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Surprise! I am coming back to the farm

Elaine Froese for Progressive Dairy Published on 28 June 2019

“Elaine, we are not sure what to do: Our son who never had time for the farm has just informed us that he is planning to come back to farm with us. Problem is, his brother, who has farmed with us for 11 years, is not happy about this.”

As a farm family coach, I don’t like surprises. I definitely am not a fan of family secrets that eventually rise to the surface with deep conversations.

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Summer is busy, so farmers deeply appreciate many hands on deck. Successful farms know their numbers and how many families can be well supported by the farm’s profits.

The problem with people who swear they are never going to come back to the farm and then return when their other careers go soft is: The farm successor was counting on not having to deal with siblings sharing farm equity.

As a parent, do you feel obligated to let all of your children farm with you regardless of when they choose to stay or come back?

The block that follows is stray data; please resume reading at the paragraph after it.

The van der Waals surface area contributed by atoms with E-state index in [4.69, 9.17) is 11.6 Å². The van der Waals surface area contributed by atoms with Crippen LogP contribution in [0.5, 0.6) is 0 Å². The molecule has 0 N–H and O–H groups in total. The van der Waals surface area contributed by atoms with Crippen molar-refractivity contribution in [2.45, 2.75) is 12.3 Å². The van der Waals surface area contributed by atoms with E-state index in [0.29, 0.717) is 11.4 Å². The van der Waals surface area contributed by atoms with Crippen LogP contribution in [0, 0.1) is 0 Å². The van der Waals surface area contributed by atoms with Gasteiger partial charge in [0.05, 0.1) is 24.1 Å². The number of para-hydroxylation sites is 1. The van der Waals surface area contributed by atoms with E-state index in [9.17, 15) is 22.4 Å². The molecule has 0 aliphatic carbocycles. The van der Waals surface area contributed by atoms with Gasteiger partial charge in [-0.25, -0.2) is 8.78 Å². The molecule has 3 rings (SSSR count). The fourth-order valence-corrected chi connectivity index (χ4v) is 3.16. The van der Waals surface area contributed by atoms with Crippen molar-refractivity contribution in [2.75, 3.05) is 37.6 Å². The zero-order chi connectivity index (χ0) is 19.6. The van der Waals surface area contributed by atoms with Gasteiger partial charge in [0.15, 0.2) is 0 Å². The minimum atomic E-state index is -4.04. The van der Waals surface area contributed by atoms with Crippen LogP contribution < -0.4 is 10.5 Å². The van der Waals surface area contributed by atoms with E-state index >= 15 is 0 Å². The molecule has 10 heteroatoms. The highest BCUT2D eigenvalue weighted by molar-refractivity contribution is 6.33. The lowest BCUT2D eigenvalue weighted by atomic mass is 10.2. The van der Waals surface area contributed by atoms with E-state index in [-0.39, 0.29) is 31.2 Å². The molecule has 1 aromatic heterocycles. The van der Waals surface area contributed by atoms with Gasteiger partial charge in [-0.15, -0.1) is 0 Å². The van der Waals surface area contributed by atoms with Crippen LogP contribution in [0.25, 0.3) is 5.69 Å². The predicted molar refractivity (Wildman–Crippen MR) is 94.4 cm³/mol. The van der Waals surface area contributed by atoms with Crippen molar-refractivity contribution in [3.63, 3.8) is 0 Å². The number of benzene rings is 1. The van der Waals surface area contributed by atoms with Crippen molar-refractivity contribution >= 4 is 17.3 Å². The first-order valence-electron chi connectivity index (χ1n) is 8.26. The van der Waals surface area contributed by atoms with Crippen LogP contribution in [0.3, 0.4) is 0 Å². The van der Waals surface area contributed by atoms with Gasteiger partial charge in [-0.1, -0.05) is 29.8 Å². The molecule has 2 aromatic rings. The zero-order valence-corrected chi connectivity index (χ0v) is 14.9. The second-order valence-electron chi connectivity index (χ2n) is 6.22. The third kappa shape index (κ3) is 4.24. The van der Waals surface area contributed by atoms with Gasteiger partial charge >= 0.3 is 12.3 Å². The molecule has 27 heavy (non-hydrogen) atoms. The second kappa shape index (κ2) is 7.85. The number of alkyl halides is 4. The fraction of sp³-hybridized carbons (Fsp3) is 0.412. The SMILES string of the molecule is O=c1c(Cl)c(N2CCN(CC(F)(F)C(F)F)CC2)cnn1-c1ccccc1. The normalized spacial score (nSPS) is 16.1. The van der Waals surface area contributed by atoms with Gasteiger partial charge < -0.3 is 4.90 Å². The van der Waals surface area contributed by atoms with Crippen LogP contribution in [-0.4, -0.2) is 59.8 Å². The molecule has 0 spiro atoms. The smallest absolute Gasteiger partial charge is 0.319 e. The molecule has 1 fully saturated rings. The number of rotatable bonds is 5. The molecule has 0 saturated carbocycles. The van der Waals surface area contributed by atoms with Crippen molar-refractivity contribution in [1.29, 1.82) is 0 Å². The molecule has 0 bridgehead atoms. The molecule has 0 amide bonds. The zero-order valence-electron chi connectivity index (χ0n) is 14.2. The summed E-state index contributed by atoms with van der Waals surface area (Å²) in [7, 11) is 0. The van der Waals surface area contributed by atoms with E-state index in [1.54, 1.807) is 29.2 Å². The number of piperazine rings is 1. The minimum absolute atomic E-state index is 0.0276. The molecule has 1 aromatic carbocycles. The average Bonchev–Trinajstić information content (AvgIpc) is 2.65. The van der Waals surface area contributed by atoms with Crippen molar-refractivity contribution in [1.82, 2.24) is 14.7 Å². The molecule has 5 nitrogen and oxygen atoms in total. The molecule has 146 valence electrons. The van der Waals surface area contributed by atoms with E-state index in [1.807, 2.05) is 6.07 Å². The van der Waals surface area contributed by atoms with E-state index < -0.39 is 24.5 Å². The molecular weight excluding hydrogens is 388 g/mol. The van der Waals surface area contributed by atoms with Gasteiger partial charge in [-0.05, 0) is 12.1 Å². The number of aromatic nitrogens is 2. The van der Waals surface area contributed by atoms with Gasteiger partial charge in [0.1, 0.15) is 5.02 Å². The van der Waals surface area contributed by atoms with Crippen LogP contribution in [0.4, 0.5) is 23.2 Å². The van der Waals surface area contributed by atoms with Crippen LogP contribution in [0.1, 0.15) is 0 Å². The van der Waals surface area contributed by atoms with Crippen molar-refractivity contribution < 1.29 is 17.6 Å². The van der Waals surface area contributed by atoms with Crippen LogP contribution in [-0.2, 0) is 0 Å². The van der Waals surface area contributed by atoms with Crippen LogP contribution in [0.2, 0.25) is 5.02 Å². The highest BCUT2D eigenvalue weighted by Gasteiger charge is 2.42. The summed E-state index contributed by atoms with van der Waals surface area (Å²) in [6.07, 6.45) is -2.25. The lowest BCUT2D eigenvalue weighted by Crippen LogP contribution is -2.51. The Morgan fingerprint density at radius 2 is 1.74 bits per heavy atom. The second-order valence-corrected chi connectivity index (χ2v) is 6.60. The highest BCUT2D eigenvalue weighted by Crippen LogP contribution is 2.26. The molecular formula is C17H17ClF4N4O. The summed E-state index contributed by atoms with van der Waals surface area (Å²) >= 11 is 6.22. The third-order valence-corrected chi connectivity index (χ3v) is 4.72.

Farm management specialist John Souman of CanEurope Consulting recommends parents give adult children until age 25 to declare whether they are in or out of the farm business.

This gives a clear deadline as to when the choice is made. It also gives brains a chance to grow into fuller maturity and time to work off-farm to gain new skills.

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FCC’s transition specialist Patti Durand sees a trend of older adult children giving labour on weekends, using their time spent on the farm to test out whether there might be room for them to be a future shareholder.

Some siblings generously contribute labour for the “good of the family farm” without any hidden expectations. The “undiscussabull,” the bull in the middle of the room, is: “Who is allowed to be part of this farm business, and who will have to find employment elsewhere?”

Joint ventures with non-family members are an option for farm kids who cannot find a welcome mat at their home farm.

I have seen this work well for a young couple whose parents refused to give up monetary control and treated the next generation with tons of negativity.

The young couple found a successful farmer down the road who was happy to “adopt” a non-family successor with well-written legal agreements.

A recent distress call from Ontario revealed an aging father who was confused why his farming son was unhappy about 100 acres being titled to his non-farming sister.

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When I asked if there was a group discussion about this decision with a trusted adviser, the answer was “no.” Surprise! Your non-farm sibling now has control over some of the land you thought you had in your farm package.

Why is this happening?

1. Conflict avoidance. People still have not embraced the mindset of having transparent, tough conversations in order to create solutions and share intent. This is basic conflict resolution 101. If you do conflict well, you will be unstoppable.